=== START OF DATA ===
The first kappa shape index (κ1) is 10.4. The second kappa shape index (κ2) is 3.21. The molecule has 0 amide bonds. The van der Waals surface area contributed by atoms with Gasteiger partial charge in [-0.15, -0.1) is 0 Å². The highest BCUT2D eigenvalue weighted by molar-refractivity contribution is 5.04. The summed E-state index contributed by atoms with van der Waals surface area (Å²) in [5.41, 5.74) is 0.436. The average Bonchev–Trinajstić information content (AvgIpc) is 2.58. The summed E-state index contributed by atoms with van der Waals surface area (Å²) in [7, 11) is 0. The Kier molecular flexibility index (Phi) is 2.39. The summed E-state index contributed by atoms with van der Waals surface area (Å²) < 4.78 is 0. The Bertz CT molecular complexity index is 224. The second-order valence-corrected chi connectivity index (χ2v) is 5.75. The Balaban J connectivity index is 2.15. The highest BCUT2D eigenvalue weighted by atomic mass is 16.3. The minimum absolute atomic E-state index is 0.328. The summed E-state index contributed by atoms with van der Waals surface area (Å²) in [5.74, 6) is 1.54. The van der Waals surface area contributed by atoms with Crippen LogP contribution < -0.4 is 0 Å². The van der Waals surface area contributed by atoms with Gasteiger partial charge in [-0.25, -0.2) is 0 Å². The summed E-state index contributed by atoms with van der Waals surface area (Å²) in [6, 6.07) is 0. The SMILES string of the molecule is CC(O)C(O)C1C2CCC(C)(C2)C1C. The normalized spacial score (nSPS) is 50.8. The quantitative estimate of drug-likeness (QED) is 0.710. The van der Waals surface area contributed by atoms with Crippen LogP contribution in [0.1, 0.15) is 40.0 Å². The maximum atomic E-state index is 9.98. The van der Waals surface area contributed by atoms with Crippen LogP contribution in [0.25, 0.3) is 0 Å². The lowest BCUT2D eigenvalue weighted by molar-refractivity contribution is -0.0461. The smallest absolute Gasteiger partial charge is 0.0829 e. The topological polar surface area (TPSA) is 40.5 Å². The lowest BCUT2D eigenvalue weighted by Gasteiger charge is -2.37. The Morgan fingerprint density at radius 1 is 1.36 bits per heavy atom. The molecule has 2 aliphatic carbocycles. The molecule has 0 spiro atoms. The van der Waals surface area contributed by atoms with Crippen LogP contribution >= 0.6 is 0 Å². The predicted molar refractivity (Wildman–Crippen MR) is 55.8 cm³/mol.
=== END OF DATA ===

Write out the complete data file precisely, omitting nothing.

The first kappa shape index (κ1) is 10.4. The second kappa shape index (κ2) is 3.21. The molecule has 0 amide bonds. The van der Waals surface area contributed by atoms with Gasteiger partial charge in [-0.15, -0.1) is 0 Å². The highest BCUT2D eigenvalue weighted by molar-refractivity contribution is 5.04. The summed E-state index contributed by atoms with van der Waals surface area (Å²) in [5.41, 5.74) is 0.436. The average Bonchev–Trinajstić information content (AvgIpc) is 2.58. The summed E-state index contributed by atoms with van der Waals surface area (Å²) in [7, 11) is 0. The Kier molecular flexibility index (Phi) is 2.39. The summed E-state index contributed by atoms with van der Waals surface area (Å²) < 4.78 is 0. The Bertz CT molecular complexity index is 224. The second-order valence-corrected chi connectivity index (χ2v) is 5.75. The Balaban J connectivity index is 2.15. The highest BCUT2D eigenvalue weighted by atomic mass is 16.3. The minimum absolute atomic E-state index is 0.328. The summed E-state index contributed by atoms with van der Waals surface area (Å²) in [5.74, 6) is 1.54. The van der Waals surface area contributed by atoms with Crippen LogP contribution < -0.4 is 0 Å². The van der Waals surface area contributed by atoms with Gasteiger partial charge in [-0.25, -0.2) is 0 Å². The summed E-state index contributed by atoms with van der Waals surface area (Å²) in [6, 6.07) is 0. The SMILES string of the molecule is CC(O)C(O)C1C2CCC(C)(C2)C1C. The normalized spacial score (nSPS) is 50.8. The quantitative estimate of drug-likeness (QED) is 0.710. The van der Waals surface area contributed by atoms with Crippen LogP contribution in [0.1, 0.15) is 40.0 Å². The maximum atomic E-state index is 9.98. The van der Waals surface area contributed by atoms with Crippen LogP contribution in [0.25, 0.3) is 0 Å². The lowest BCUT2D eigenvalue weighted by molar-refractivity contribution is -0.0461. The smallest absolute Gasteiger partial charge is 0.0829 e. The topological polar surface area (TPSA) is 40.5 Å². The lowest BCUT2D eigenvalue weighted by Gasteiger charge is -2.37. The Morgan fingerprint density at radius 1 is 1.36 bits per heavy atom. The molecule has 2 aliphatic carbocycles. The molecule has 0 spiro atoms. The van der Waals surface area contributed by atoms with Crippen LogP contribution >= 0.6 is 0 Å². The predicted molar refractivity (Wildman–Crippen MR) is 55.8 cm³/mol.